Outlaw auction includes Bonnie and Clyde's guns

You could be the new owner of Bonnie & Clyd's personal pistols, Bugsy Siegel's Nevada Project Corporation stock certificate, or a subpoena signed by Wyatt Earp. This Sunday, RR Auction is holding an "American Gansters, Outlaws, and Lawmen" auction with those fine artifacts and many more criminal curiosities. "Bonnie and Clyde's guns go up for auction"


  1. According to Wiki, the duo robbed small town banks and gas stations in the southwest during the Great Depression, over a 21 month period, that ended with their deaths.  Their total take, even in today’s dollars, had to have been pretty small.  Folks didn’t have much money to begin with and they didn’t trust banks.

    It’s ironic then that the gun that was strapped to the inside of Bonnie’s thigh (oooh, that would chafe! what a tough cookie!) and would later be described as something she was ‘squatting on’ when it was removed from her body, is estimated to sell for between $150,000 – $200,000.  It was a gun she reportedly never fired.

    1. Her snub nosed .38 had the serial number filed off, which would normally require the gun be destroyed. But the BATF issued the gun a new serial number which has been engraved on the frame so it could be legally owned and sold.  I’ve never heard of that being done before. 

      1. Are you sure? Not all guns back then had serial numbers. I thought guns before a certain year were allowed to not have a serial number, thus you wouldn’t need a new number.

        At any rate – as big of an asshole the ATF is, they do make exceptions for “curious and relics”. I saw on the Antique Roadshow someone’s family heirloom rifle which was illegal because the barrel was too short. The ATF grandfathered it in to make it legal.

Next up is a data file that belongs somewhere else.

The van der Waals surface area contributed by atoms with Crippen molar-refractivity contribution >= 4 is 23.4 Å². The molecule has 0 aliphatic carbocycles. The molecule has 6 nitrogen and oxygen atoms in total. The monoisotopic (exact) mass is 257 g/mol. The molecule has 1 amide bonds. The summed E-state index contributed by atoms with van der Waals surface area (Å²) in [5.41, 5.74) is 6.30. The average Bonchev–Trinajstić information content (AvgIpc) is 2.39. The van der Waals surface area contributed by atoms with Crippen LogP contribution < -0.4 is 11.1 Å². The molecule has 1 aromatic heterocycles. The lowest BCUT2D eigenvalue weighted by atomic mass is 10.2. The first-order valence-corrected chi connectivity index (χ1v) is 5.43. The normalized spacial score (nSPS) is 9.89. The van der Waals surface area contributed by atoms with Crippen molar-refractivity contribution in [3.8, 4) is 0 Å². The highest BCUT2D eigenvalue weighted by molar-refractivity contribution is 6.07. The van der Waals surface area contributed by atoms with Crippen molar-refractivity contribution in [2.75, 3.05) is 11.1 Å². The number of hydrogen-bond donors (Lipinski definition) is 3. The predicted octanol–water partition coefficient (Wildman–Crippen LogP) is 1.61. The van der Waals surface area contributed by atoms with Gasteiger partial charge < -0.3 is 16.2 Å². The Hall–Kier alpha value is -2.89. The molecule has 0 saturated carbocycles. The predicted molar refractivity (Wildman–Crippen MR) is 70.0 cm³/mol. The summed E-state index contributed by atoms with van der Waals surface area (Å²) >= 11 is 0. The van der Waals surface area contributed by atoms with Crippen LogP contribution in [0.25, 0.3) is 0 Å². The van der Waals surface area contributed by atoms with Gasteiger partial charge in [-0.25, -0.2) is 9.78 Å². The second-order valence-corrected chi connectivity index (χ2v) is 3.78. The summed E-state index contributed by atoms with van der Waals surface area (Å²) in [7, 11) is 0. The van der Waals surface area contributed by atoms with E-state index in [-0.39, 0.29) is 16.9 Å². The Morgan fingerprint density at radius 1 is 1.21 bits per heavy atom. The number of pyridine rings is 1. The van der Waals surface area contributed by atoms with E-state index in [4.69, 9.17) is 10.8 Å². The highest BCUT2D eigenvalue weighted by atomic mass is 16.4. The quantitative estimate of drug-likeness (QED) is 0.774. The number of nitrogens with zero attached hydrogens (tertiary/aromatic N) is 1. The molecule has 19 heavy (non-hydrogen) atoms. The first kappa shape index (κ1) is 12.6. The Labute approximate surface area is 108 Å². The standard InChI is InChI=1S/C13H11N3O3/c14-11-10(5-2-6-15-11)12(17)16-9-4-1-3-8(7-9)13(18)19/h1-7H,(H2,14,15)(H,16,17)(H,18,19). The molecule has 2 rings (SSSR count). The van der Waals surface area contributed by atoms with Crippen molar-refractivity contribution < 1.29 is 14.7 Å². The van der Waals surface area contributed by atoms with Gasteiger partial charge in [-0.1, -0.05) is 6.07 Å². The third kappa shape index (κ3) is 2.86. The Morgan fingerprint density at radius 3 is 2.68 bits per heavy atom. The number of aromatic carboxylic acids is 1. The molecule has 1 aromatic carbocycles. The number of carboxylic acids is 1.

1.  Ah – so I was right that pre-1968 they didn’t need serial numbers. But I didn’t know that if there was one, removing it made it illegal, even if it was that old. Nice to see they make exceptions for historical pieces.

  2. There’s so much about the Bonnie and Clyde guns that irritates me.  Feel free to do the research yourself (the back issue of Precision Shooting magazine that bio’d Texas Ranger Frank Hamer is a good place to start; it’s not online) but the basic injustice that pisses me off is that the firearms, after being used as evidence, should have been released back to the heirs and family of the people who owned them.  Barring that, crime-used guns are often destroyed.  Sometimes they go into reference collections or museums. 

    Those are the only legally and morally justifiable ways to handle such historical artifacts.  What happened, instead, was that Hamer and the other LEOs involved who were in on the action simply stole the guns.  Later, the families asked for their return and everyone in law enforcement they contacted basically gave them the same answer, a gigantic “Fuck you”.

    All those guys are dead now so I guess the children of the thieves (and I don’t mean B&C) are finally cashing in.

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